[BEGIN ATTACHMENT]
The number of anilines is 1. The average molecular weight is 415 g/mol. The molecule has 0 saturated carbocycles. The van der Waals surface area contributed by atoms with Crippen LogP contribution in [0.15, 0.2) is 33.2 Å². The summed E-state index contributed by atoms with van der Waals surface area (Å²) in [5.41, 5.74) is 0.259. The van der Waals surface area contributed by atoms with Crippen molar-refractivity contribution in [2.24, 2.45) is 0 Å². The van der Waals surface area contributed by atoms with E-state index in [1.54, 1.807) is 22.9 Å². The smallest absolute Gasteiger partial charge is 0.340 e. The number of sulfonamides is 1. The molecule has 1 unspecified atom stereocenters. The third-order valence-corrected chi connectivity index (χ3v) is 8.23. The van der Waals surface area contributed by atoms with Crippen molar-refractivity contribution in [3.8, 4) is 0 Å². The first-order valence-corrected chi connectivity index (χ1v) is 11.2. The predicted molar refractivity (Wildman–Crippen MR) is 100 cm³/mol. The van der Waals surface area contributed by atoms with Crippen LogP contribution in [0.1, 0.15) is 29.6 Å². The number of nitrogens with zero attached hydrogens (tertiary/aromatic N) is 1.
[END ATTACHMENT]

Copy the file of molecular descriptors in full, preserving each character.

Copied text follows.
The number of anilines is 1. The average molecular weight is 415 g/mol. The molecule has 0 saturated carbocycles. The van der Waals surface area contributed by atoms with Crippen LogP contribution in [0.15, 0.2) is 33.2 Å². The summed E-state index contributed by atoms with van der Waals surface area (Å²) in [5.41, 5.74) is 0.259. The van der Waals surface area contributed by atoms with Crippen molar-refractivity contribution in [2.24, 2.45) is 0 Å². The van der Waals surface area contributed by atoms with E-state index in [1.54, 1.807) is 22.9 Å². The smallest absolute Gasteiger partial charge is 0.340 e. The number of sulfonamides is 1. The molecule has 1 unspecified atom stereocenters. The third-order valence-corrected chi connectivity index (χ3v) is 8.23. The van der Waals surface area contributed by atoms with Crippen molar-refractivity contribution in [3.8, 4) is 0 Å². The first-order valence-corrected chi connectivity index (χ1v) is 11.2. The predicted molar refractivity (Wildman–Crippen MR) is 100 cm³/mol. The van der Waals surface area contributed by atoms with Crippen LogP contribution in [0.1, 0.15) is 29.6 Å². The number of nitrogens with zero attached hydrogens (tertiary/aromatic N) is 1.